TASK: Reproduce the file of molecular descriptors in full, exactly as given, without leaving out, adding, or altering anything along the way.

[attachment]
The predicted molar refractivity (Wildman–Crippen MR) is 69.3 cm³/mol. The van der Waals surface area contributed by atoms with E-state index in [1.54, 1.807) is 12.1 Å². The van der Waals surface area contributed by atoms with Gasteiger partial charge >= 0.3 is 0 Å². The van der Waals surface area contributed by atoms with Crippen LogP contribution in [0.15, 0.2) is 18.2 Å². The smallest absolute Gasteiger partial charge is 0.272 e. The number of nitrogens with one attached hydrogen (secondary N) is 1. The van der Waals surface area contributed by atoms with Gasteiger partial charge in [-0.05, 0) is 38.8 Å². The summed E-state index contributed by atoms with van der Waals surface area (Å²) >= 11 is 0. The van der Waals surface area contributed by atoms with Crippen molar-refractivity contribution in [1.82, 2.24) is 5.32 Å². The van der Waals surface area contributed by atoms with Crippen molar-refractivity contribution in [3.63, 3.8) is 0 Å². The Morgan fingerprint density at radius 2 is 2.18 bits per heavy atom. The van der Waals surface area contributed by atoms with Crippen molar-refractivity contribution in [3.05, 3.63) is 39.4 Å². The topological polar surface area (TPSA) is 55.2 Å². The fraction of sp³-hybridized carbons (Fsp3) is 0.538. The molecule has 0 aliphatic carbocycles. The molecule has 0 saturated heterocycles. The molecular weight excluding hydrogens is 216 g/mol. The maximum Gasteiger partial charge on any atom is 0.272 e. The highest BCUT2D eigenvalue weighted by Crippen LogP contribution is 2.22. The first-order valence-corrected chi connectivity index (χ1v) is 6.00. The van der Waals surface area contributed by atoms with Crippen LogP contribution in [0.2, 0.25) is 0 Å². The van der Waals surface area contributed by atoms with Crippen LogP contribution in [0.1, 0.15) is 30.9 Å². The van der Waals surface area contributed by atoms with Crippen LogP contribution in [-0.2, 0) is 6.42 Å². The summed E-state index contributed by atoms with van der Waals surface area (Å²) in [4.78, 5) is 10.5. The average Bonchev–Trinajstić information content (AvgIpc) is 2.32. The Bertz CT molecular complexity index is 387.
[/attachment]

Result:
The predicted molar refractivity (Wildman–Crippen MR) is 69.3 cm³/mol. The van der Waals surface area contributed by atoms with E-state index in [1.54, 1.807) is 12.1 Å². The van der Waals surface area contributed by atoms with Gasteiger partial charge >= 0.3 is 0 Å². The van der Waals surface area contributed by atoms with Crippen LogP contribution in [0.15, 0.2) is 18.2 Å². The smallest absolute Gasteiger partial charge is 0.272 e. The number of nitrogens with one attached hydrogen (secondary N) is 1. The van der Waals surface area contributed by atoms with Gasteiger partial charge in [-0.05, 0) is 38.8 Å². The summed E-state index contributed by atoms with van der Waals surface area (Å²) >= 11 is 0. The van der Waals surface area contributed by atoms with Crippen molar-refractivity contribution in [1.82, 2.24) is 5.32 Å². The van der Waals surface area contributed by atoms with Crippen molar-refractivity contribution in [3.63, 3.8) is 0 Å². The Morgan fingerprint density at radius 2 is 2.18 bits per heavy atom. The van der Waals surface area contributed by atoms with Crippen molar-refractivity contribution in [3.05, 3.63) is 39.4 Å². The topological polar surface area (TPSA) is 55.2 Å². The fraction of sp³-hybridized carbons (Fsp3) is 0.538. The molecule has 0 aliphatic carbocycles. The molecule has 0 saturated heterocycles. The molecular weight excluding hydrogens is 216 g/mol. The maximum Gasteiger partial charge on any atom is 0.272 e. The highest BCUT2D eigenvalue weighted by Crippen LogP contribution is 2.22. The first-order valence-corrected chi connectivity index (χ1v) is 6.00. The van der Waals surface area contributed by atoms with Crippen LogP contribution in [0.2, 0.25) is 0 Å². The van der Waals surface area contributed by atoms with Crippen LogP contribution in [0.1, 0.15) is 30.9 Å². The van der Waals surface area contributed by atoms with Crippen LogP contribution in [-0.2, 0) is 6.42 Å². The summed E-state index contributed by atoms with van der Waals surface area (Å²) in [4.78, 5) is 10.5. The average Bonchev–Trinajstić information content (AvgIpc) is 2.32. The Bertz CT molecular complexity index is 387.